Automation, AI, AR: how these startups went global at the Hannover Fair 2019
Hannover Messe (‘fair’ in German) draws an estimated 200,000 visitors each year, representing over 6,500 companies from around the world. Here are insights from four startups on growth strategies and marketing approaches.
Regarded as the world’s leading industrial tech fair, Hannover Messe captures trends and developments in everything from smart machines to smart factories. The 2019 edition showcased startups with offerings in digital transformation, automation, AR/VR, and AI.
The fair attracted participants from around 75 countries, including India, Singapore, China and Sweden. See our earlier photo essay on some of the leading players, tech giants, and emerging startups from the Young Tech Enterprises pavilion. In this article, we profile some of the exhibiting startups along with insights on growth strategies, partnerships and promotion.
AI and analytics
“Our first product, Automated Predictive Analytics (APA), is focussed on solving AI's implementation complexity with a goal of commoditising the AI. Business analysts and marketing personnel can use it seamlessly for different use cases,” explained Rahul Prajapat, CTO of Tvarit, in a chat with YourStory.
Rahul has B.Tech and M.Tech degrees from IIT Bombay, and has been in the domain of AI and industrial IoT for four years. His startup began by offering AI consultancy for manufacturing firms and industrial IoT in Germany in 2016.
“We have recently started doing R&D for our second product, Transferable Predictive Analytics (TPA). It focusses on transferring pre-trained models from one machine or plant to other similar ones. This saves computes, time and money,” he explains.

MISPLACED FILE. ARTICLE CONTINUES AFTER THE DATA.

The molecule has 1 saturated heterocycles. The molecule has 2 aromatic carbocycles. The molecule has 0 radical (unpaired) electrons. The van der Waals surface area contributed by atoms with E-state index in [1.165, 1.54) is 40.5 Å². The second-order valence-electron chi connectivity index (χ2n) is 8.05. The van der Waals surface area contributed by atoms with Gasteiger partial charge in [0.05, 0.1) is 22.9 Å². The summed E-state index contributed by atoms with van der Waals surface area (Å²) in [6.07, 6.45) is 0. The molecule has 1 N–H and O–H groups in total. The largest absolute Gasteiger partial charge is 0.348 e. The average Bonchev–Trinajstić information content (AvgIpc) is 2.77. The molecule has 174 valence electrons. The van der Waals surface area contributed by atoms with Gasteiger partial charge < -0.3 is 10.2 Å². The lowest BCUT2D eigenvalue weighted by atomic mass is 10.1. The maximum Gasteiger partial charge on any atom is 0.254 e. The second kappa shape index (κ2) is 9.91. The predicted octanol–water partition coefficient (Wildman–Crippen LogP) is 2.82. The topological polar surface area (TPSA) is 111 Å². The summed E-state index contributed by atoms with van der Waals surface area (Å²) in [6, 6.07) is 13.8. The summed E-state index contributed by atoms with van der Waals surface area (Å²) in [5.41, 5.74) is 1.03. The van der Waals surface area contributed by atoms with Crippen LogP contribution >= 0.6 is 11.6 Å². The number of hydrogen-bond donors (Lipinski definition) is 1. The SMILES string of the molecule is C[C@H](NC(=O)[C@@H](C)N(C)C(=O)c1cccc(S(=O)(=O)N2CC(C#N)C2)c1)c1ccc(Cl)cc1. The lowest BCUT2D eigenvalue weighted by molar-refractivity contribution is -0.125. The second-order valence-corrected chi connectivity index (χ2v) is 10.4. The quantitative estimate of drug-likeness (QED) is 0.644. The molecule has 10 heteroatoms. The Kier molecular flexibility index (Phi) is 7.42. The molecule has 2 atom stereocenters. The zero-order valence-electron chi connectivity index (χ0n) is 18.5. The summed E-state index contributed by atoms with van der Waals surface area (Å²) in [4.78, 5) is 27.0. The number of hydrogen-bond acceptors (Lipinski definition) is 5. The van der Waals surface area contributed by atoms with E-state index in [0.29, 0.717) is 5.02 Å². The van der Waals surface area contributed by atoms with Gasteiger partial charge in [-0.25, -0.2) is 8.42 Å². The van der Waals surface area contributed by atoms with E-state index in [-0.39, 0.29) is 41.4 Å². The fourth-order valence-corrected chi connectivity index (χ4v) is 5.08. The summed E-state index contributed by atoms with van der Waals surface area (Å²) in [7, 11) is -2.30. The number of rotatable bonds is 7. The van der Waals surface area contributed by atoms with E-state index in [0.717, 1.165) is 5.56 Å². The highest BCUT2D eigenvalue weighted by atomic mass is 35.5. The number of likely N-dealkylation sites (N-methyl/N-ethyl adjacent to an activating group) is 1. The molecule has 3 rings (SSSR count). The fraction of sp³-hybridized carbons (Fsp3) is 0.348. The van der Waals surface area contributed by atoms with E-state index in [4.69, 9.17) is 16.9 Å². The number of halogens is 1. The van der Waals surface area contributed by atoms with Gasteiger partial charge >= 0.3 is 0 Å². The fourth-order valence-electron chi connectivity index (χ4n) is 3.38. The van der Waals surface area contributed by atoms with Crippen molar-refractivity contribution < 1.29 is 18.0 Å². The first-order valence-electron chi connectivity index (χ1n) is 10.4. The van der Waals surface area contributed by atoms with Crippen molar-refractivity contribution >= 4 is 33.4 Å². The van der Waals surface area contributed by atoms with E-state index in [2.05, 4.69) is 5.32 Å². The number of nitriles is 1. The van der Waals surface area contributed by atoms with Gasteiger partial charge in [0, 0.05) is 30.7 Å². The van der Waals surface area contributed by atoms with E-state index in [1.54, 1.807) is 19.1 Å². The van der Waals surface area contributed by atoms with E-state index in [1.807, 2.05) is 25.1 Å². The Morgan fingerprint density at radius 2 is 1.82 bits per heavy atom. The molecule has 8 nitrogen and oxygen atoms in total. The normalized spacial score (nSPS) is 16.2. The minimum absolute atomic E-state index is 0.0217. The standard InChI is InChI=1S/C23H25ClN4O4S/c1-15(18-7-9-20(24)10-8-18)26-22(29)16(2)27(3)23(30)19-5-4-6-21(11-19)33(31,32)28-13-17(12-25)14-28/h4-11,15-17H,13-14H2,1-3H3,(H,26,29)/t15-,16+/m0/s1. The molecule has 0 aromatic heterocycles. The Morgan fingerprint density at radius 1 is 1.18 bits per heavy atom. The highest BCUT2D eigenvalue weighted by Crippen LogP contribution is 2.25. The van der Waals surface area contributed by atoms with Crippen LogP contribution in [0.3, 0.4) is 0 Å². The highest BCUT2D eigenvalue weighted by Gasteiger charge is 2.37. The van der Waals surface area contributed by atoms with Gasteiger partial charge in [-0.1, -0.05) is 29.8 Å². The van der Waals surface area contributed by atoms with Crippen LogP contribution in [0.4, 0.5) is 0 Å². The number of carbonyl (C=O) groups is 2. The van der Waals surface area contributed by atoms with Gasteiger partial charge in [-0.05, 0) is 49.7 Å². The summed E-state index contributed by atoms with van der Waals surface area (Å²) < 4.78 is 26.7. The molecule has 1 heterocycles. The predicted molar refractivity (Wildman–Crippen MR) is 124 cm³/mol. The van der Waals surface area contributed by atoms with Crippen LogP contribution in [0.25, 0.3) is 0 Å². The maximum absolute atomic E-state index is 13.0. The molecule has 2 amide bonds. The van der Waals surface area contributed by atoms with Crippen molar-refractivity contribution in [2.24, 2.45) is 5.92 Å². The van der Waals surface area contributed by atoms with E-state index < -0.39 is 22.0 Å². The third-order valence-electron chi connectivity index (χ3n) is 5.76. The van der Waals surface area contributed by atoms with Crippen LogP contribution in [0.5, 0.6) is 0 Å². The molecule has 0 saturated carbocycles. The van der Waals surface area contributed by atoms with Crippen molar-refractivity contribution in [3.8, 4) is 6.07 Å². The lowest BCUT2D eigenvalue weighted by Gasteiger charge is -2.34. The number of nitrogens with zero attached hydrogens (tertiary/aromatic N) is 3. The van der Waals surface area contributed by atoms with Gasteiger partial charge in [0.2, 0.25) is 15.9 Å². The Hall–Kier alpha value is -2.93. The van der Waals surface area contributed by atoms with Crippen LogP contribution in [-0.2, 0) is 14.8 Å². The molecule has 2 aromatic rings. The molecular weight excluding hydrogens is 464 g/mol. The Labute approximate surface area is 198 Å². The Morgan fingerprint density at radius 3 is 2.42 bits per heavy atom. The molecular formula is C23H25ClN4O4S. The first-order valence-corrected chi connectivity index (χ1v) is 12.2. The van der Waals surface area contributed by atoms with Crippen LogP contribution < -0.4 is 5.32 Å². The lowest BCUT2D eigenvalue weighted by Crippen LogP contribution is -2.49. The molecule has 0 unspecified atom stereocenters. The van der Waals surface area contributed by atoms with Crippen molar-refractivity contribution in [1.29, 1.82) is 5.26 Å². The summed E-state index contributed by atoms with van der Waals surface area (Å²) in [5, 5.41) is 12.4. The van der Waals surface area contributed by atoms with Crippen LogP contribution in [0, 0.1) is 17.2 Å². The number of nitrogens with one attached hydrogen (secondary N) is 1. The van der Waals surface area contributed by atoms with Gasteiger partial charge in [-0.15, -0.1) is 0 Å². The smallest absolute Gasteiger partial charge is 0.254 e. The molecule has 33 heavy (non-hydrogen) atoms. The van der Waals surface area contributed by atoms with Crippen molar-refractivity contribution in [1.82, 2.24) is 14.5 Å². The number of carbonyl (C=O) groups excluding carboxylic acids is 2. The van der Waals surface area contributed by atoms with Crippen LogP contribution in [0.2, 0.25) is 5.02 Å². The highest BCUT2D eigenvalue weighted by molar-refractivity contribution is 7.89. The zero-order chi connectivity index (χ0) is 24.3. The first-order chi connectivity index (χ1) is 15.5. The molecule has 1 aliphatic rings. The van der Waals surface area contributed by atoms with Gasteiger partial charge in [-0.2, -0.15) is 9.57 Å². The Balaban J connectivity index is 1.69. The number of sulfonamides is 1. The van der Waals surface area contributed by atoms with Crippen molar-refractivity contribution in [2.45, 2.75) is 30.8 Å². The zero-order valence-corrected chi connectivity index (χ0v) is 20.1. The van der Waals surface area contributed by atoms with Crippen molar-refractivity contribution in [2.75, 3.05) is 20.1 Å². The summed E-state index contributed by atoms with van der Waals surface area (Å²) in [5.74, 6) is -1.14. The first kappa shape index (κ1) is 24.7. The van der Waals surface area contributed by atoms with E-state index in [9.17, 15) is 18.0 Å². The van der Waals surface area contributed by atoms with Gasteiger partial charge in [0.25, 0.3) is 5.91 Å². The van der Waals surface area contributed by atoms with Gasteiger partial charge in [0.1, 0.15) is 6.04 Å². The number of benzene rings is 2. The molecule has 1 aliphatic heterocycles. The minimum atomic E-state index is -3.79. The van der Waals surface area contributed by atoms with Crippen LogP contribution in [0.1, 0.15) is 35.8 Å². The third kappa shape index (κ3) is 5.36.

The company offers SaaS as well as on-premise deployment. “We are eyeing a few hundred users on our cloud using SaaS and four to five on-premise deployments this year, with many more in the years to follow,” Rahul predicts.
Its ecosystem partners include AWS and NTT Data. “We are in talks with Siemens, Volkswagen, and a few other system integrators who can build services on top of our ‘AI for Manufacturing’ platform,” he adds. Its collaborators are service providers who can bridge the gap between the company’s expert software and the end-customers, who are owners of machinery or plants.
AI and automation
Automation is transforming the reliability and efficiency of industrial processes as well. “We offer AI technology for intelligent automation, such as the neural network model predictive control (MPC) we demonstrated at the Hannover Messe. We are growing towards ever bigger cases in industrial and enterprise control and decision making,” explains Risto Bruun, COO of Curious AI.
Based in Finland, the startup partners with companies that can apply the tech in specific application areas. “IT solution providers and in-house R&D departments are examples of natural collaboration partners,” Risto says.
Point of sale solutions
Another startup exhibiting at Hannover Messe was WineGenie, with Point of Sale (PoS) solutions in wine stores and plug-ins for online stores. “WineGenie is your personal digital sommelier, who recommends to your individual taste and helps in increasing sales figures of wine stores,” explains Regina Kessler, CEO of WineGenie.
The startup also offers customer service solutions for product manufacturers. “Customer Service Genie is our system to digitise incident processes for products in a way that ensures quick incident resolution times and minimal machine breakdowns,” she adds.
The startup’s pilot solution will be rolled out in the second quarter of this year, with a full market rollout in the third quarter. Customers will also be involved in the pilot phase of Customer Service Genie. Its partners include the University of Trier (Umweltcampus Birkenfeld) for research on taste sensors, as well as Technologie-Zentrum Ludwigshafen and its founder ecosystem.